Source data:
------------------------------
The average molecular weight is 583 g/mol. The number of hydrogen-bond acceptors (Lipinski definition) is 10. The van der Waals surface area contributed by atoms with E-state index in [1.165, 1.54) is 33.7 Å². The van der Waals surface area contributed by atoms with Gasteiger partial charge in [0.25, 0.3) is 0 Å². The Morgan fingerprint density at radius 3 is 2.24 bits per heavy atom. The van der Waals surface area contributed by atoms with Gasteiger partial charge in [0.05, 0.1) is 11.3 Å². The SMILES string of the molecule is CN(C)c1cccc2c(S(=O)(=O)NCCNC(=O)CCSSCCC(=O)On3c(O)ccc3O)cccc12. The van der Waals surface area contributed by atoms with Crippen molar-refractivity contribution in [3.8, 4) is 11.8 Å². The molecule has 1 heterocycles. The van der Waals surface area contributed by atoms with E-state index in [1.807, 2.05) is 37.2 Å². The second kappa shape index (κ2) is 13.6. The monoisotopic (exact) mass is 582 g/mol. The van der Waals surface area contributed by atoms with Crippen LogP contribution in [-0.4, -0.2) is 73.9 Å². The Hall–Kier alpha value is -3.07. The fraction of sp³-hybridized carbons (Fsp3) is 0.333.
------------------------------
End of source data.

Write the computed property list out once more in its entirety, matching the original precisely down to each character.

The average molecular weight is 583 g/mol. The number of hydrogen-bond acceptors (Lipinski definition) is 10. The van der Waals surface area contributed by atoms with E-state index in [1.165, 1.54) is 33.7 Å². The van der Waals surface area contributed by atoms with Gasteiger partial charge in [0.25, 0.3) is 0 Å². The Morgan fingerprint density at radius 3 is 2.24 bits per heavy atom. The van der Waals surface area contributed by atoms with Gasteiger partial charge in [0.05, 0.1) is 11.3 Å². The SMILES string of the molecule is CN(C)c1cccc2c(S(=O)(=O)NCCNC(=O)CCSSCCC(=O)On3c(O)ccc3O)cccc12. The van der Waals surface area contributed by atoms with Crippen molar-refractivity contribution in [3.8, 4) is 11.8 Å². The molecule has 1 heterocycles. The van der Waals surface area contributed by atoms with E-state index in [1.807, 2.05) is 37.2 Å². The second kappa shape index (κ2) is 13.6. The monoisotopic (exact) mass is 582 g/mol. The van der Waals surface area contributed by atoms with Crippen LogP contribution in [-0.4, -0.2) is 73.9 Å². The Hall–Kier alpha value is -3.07. The fraction of sp³-hybridized carbons (Fsp3) is 0.333.